The White House is condemning a violent meme video of a fake President Donald Trump shooting and stabbing the media and his political opponents that was shown at a conference for his supporters at his Miami resort.
The footage, which the New York Times obtained, was from a conference that occurred last week. Trump was not present at the conference, but Donald Trump Jr., former spokeswoman Sarah Huckabee Sanders and Florida Gov. Ron DeSantis were scheduled to speak. The three-day conference was held at Trump National Doral Miami by the pro-Trump group American Priority. Sanders and a source close to Trump Jr. told the Times they did not see the video.
Press Secretary Stephanie Grisham tweeted that Trump had yet to see the video, but that “based upon everything he has heard, he strongly condemns this video.”
Re: the video played over the weekend: The @POTUS @realDonaldTrump has not yet seen the video, he will see it shortly, but based upon everything he has heard, he strongly condemns this video.
— Kayleigh McEnany 45 Archived (@PressSec45) October 14, 2019
Trump has yet to speak out himself about the video.
The video, which is nearly four minutes long, shows Trump’s head superimposed over the face of a character from “The Kingsman” film during a brutal shooting scene in a church. This doctored remake labels the church, “The Church of Fake News.” Poorly-photoshopped Trump barges in and begins assaulting his critics, which include Democratic presidential candidate Sen. Bernie Sanders, the logos of several news media outlets including HuffPost and CNN, 2016 presidential opponent Hillary Clinton and a Black Lives Matter logo — all superimposed onto faces of victim characters in “The Kingsman” scene.
Trump has come under fire for condoning violence against his opponents and the media before.
At a rally during the Iowa Caucus in February 2016, Trump invited his supporters to “knock the crap out of” protestors, saying he’d cover the legal fees.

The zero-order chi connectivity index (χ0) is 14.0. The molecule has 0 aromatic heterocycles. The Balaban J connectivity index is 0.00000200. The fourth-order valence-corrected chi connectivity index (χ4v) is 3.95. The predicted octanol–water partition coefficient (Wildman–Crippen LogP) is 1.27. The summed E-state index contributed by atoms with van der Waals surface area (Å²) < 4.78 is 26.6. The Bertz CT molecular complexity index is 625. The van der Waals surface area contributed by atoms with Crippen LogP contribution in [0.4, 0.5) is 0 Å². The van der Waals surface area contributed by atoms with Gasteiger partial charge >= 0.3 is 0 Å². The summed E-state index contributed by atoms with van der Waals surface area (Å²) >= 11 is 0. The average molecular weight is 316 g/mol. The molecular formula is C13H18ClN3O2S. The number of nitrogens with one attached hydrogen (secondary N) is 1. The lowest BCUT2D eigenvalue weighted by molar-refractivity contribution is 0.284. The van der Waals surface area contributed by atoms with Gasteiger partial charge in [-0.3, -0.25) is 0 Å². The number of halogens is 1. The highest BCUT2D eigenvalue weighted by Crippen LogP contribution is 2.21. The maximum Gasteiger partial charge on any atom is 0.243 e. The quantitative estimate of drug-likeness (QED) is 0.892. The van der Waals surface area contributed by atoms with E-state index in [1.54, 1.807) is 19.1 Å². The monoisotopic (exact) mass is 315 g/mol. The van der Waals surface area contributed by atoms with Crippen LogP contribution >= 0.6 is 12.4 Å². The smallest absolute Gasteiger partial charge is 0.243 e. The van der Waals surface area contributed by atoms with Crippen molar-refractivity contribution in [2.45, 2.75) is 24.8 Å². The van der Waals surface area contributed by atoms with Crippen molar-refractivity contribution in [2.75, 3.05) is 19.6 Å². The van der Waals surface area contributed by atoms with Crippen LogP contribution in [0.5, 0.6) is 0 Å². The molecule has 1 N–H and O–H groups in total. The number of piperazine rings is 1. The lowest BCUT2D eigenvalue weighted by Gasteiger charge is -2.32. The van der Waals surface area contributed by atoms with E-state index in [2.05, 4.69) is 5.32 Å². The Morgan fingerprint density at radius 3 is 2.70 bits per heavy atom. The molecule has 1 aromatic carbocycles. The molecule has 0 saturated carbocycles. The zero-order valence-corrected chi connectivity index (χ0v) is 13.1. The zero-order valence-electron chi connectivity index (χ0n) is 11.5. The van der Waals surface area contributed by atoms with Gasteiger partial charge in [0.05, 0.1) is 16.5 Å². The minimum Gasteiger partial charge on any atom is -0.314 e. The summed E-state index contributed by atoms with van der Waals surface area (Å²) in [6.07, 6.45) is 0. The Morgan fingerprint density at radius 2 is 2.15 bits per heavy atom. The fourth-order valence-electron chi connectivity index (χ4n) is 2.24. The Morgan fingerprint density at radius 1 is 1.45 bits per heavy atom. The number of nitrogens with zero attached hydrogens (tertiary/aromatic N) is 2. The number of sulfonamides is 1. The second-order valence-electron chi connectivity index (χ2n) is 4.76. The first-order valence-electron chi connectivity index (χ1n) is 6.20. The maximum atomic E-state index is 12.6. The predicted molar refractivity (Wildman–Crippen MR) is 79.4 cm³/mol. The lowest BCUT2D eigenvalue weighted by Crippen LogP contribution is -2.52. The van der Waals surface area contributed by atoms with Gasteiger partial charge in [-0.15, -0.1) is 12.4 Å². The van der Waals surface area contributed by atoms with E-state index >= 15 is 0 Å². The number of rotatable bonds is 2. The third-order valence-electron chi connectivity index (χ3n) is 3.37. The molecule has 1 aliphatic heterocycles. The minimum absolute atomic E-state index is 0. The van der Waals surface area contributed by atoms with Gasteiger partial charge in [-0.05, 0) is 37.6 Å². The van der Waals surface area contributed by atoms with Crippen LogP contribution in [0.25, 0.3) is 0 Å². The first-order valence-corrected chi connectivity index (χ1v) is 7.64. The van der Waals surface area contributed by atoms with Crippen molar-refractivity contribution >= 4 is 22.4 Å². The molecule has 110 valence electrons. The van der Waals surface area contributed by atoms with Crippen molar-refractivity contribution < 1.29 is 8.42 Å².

“If you see somebody getting ready to throw a tomato, knock the crap out of them, would you?” he said. “Seriously, OK? Just knock the hell … I promise you I will pay for the legal fees. I promise, I promise.”
In March of that same year, a rally attendee John Franklin McGraw was arrested for punching a protester as he was being escorted out.
At a 2018 rally in Montana, Trump praised Rep. Greg Gianaforte for body-slamming Guardian reporter Ben Jacobs a year earlier. At the time, Gianaforte was running for Congress. Trump’s remarks came shortly after news of Saudi journalist Jamal Khashoggi’s brutal murder broke. Gianaforte assaulted Jacobs after Jacobs asked him a question about healthcare policy. Gianaforte at first lied to police, saying that Jacobs grabbed him, but when video evidence of the incident surfaced, he admitted his guilt.
“Any guy that can do a body slam, he’s my kind of — he’s my guy,” Trump said.
He then recalled hearing about the incident, saying he was worried it would ruin Gianaforte’s chances of winning, but then saying he believed the assault helped Gianaforte’s campaign.
“I know Montana pretty well. I think it might help him,” Trump said. “And it did.”
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He was met with cheers and applause.
In 2017, Trump tweeted a GIF that depicts him punching a wrestler with the CNN logo superimposed on his head.
#FraudNewsCNN #FNN pic.twitter.com/WYUnHjjUjg
— Donald J. Trump (@realDonaldTrump) July 2, 2017
Sanders has denied that Trump has ever promoted violence.
“The president in no way, form or fashion has ever promoted or encouraged violence,” she said in a 2017 press briefing. “If anything, quite the contrary.”
Tim Murtaugh, spokesman for Trump’s 2020 campaign, told the Times that Trump’s campaign does not condone the video.
“That video was not produced by the campaign, and we do not condone violence,” he said.
Violence against news reporters and media workers is, in reality, a serious problem worldwide, not to be poked fun at in a shoddily-doctored parody video.
A 2018 Reporters Without Borders report found that an “unprecedented” number of journalists were killed, detained, held hostage and disappeared worldwide.
In 2018, 80 reporters had been killed, 348 had been detained, 60 had been held hostage and three had disappeared.
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